Infant Dies in New E. Coli Outbreak
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Ongoing Toxic E. Coli O145 Outbreak: 14 Cases in 6 States, Cause Unknown
By Daniel J. DeNoon
Reviewed by Louise Chang, MD
June 8, 2012 -- A New Orleans infant is dead and 13 others in six states have been sickened in an ongoing E. coli outbreak.
All of the known cases are caused by a strain of E. coli O145 with the same DNA signature.
The cause of the outbreak is unknown, although CDC and state health officials are working feverishly to identify what the victims had in common and to trace the outbreak to its source. It's not yet known whether this is a food-borne outbreak, CDC spokeswoman Lola Russell tells WebMD.
The 21-month-old New Orleans girl died on May 31. Two other known cases are in New Orleans. Reported cases are in Georgia (two in Cobb County and one each in Cherokee, Coweta, and Forsyth counties), Alabama (2), California (1), Florida (one in Leon County), Louisiana (4 ), and Tennessee (1).
The first reported illness in the outbreak was on April 15; the most recent illness onset was May 12. The outbreak is considered to be ongoing, as people infected with the outbreak strain may not yet have fallen ill. It usually takes two or three weeks for a case to be reported to the CDC.
A child in Massachusetts recently died of E. coli. However, that child was infected with an E. coli O157 strain not related to this outbreak.
Symptoms of Toxic E. Coli Infection
While many strains of E. coli are normal residents of a healthy gut, some strains cause disease. E. coli O145 is one of them. It's one of the E. coli strains that carry Shiga toxin. These strains are called Shiga toxin-producing E. coli (STEC), verocytotoxic E. coli (VTEC), or enterohemorrhagic E. coli (EHEC).
People infected with STEC usually fall ill three or four days later, although they may get sick as soon as one day or as many as 10 days after infection. Symptoms include severe stomach cramps, diarrhea (often bloody), and vomiting. Some patients get a fever, but it's usually less than 101 degrees Fahrenheit.
E. coli illness usually goes away in five to seven days. But 5% to 10% of people with STEC infections get a very severe, life-threatening complication called hemolytic uremic syndrome or HUS. Symptoms of HUS include decreased urination, fatigue, and loss of the pink color in the cheeks and lower eyelids. People with HUS need urgent care, as the complication can lead to kidney failure or death.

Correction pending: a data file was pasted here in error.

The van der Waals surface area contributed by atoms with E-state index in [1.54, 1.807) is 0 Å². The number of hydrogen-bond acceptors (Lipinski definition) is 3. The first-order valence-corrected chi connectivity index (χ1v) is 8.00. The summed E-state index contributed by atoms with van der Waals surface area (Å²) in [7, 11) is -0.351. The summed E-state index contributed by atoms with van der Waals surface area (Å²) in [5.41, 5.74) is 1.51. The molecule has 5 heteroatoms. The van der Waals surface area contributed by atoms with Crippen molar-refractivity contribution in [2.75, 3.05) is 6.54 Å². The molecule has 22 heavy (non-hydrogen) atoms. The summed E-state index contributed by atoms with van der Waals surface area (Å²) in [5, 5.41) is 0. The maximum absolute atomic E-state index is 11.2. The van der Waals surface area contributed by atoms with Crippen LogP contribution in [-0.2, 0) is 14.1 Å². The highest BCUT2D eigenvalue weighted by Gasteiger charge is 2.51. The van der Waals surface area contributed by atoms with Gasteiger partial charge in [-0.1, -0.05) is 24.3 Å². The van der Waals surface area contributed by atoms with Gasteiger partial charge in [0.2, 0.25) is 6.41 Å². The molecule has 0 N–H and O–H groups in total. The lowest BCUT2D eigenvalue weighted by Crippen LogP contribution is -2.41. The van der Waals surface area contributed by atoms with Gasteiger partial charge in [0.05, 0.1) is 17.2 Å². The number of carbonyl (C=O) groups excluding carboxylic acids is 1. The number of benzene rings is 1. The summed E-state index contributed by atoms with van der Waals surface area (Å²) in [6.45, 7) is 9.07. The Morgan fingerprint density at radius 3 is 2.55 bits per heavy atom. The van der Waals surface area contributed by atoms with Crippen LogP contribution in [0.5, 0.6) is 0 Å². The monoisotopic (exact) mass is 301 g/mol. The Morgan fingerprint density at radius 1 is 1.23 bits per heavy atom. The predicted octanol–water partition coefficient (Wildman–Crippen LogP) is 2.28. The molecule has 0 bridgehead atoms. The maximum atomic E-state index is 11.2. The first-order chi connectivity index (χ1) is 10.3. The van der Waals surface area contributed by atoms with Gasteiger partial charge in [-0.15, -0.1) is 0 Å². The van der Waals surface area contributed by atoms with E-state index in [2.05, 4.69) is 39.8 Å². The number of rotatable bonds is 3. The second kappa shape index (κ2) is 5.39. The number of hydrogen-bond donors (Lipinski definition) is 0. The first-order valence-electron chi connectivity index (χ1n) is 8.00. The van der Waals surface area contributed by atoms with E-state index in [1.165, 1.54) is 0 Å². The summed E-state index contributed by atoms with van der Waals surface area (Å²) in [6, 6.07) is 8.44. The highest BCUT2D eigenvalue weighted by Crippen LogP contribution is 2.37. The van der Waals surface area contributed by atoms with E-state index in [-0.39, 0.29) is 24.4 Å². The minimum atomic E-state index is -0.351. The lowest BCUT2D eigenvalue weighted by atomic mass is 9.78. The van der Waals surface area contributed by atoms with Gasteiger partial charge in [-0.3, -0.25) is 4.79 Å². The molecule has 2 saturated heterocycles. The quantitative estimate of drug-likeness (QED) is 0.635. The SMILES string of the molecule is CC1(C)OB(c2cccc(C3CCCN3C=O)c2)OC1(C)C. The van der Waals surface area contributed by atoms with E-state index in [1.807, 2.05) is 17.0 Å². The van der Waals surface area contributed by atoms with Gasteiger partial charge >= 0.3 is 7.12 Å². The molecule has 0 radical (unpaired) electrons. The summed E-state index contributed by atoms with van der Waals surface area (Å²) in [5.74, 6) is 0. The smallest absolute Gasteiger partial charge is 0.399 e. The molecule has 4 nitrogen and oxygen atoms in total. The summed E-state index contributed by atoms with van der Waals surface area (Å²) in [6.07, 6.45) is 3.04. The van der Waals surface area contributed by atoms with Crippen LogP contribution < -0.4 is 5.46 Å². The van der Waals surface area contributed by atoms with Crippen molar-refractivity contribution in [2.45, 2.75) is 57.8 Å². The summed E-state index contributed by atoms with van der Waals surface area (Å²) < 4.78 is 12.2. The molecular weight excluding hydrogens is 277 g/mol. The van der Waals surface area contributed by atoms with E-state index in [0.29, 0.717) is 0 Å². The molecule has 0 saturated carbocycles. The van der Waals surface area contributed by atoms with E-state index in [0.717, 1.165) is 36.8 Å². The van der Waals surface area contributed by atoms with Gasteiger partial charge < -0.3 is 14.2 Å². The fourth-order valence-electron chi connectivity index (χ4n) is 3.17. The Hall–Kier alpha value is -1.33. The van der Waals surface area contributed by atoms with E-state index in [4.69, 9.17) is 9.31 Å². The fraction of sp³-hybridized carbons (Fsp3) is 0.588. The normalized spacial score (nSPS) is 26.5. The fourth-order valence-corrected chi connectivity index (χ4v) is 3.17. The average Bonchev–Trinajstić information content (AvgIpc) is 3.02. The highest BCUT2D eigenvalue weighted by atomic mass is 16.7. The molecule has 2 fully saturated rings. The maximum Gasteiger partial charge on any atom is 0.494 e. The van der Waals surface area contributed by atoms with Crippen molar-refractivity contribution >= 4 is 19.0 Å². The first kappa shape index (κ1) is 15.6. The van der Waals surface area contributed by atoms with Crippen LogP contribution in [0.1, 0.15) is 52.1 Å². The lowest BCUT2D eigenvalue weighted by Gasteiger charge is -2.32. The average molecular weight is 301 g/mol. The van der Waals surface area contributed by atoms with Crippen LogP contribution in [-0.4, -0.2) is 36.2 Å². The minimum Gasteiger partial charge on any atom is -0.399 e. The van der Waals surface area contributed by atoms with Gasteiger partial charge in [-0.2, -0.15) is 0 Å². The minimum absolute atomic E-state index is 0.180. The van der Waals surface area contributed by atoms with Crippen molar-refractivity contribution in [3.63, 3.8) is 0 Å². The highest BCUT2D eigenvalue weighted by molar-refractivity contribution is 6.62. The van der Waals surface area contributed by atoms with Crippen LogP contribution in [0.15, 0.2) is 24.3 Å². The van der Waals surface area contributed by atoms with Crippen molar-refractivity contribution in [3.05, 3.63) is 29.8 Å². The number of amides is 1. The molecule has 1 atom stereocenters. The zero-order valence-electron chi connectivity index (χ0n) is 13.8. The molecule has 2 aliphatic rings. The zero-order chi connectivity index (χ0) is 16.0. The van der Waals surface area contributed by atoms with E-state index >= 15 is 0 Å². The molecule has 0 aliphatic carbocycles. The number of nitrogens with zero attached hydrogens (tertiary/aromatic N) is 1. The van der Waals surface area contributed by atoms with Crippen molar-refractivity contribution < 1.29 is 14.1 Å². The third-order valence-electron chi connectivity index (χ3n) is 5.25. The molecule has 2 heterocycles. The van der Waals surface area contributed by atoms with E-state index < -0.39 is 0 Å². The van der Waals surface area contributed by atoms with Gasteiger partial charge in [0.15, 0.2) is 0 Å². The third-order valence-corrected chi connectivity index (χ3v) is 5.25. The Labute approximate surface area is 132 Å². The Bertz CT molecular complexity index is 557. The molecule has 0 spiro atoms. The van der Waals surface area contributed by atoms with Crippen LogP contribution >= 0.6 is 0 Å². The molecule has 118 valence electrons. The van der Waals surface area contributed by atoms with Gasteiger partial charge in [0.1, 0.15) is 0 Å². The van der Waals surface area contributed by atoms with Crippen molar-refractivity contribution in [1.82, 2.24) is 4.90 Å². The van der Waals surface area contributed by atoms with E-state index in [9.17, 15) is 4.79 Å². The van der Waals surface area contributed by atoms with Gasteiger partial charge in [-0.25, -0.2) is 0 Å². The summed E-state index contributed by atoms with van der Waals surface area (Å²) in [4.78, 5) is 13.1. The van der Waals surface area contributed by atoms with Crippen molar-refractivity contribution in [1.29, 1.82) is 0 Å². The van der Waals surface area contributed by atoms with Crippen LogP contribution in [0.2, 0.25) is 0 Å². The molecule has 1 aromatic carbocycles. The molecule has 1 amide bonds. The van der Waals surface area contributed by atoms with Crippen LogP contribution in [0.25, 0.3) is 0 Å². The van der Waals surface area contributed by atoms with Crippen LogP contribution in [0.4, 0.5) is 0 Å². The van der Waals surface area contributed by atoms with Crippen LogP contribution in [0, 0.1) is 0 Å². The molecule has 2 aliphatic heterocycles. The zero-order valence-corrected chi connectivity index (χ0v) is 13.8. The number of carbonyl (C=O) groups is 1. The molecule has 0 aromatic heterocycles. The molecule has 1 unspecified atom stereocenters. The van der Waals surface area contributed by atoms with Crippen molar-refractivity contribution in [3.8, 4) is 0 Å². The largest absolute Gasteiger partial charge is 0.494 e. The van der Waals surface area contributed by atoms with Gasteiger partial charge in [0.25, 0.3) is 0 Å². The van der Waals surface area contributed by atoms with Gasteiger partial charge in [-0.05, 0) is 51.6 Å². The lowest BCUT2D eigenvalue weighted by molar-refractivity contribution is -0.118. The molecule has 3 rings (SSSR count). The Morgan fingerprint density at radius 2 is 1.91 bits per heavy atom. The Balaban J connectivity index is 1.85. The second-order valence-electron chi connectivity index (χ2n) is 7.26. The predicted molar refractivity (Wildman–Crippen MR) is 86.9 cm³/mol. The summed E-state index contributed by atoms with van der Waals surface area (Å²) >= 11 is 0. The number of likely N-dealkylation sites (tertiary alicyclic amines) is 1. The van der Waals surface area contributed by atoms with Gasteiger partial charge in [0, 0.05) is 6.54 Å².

Although healthy people of any age can get E. coli infections and even HUS, very young children and the elderly are at highest risk.
A person infected with STEC may carry the bug for weeks or even months after symptoms go away.
Preventing E. coli Illness
STEC outbreaks generally begin in livestock. Although contaminated meat may carry the bugs, outbreaks often are caused by contaminated produce.
E. coli is spread by oral-fecal contact. People often unknowingly eat microscopic amounts of human or animal feces. Obvious sources of contact are eating contaminated food (such as undercooked contaminated meat or unpasteurized milk), contact with cattle, or changing diapers. Less obvious sources of contact include eating food prepared by people who did not properly wash their hands after using the toilet.
It's probably impossible to fully ensure that you never encounter STEC bacteria. But here's the CDC's advice on how to limit your risk:
Most STEC outbreaks have been caused by an E. coli strain called O157. The FDA forbids sale of any beef trimmings with any amount of this bug. But there's been a growing realization that six other STEC strains have been causing U.S. outbreaks.
Ironically, the FDA this week began a zero-tolerance policy for six other STEC strains -- including E. coli O145.
The outbreak was first reported by ABC News.
SOURCES: CDC, email with Lola Russel, PIO. Georgia Department of Public Health, email with Suleima Salgado, deputy director, communications. ABC News. FDA news release, May 31, 2012.
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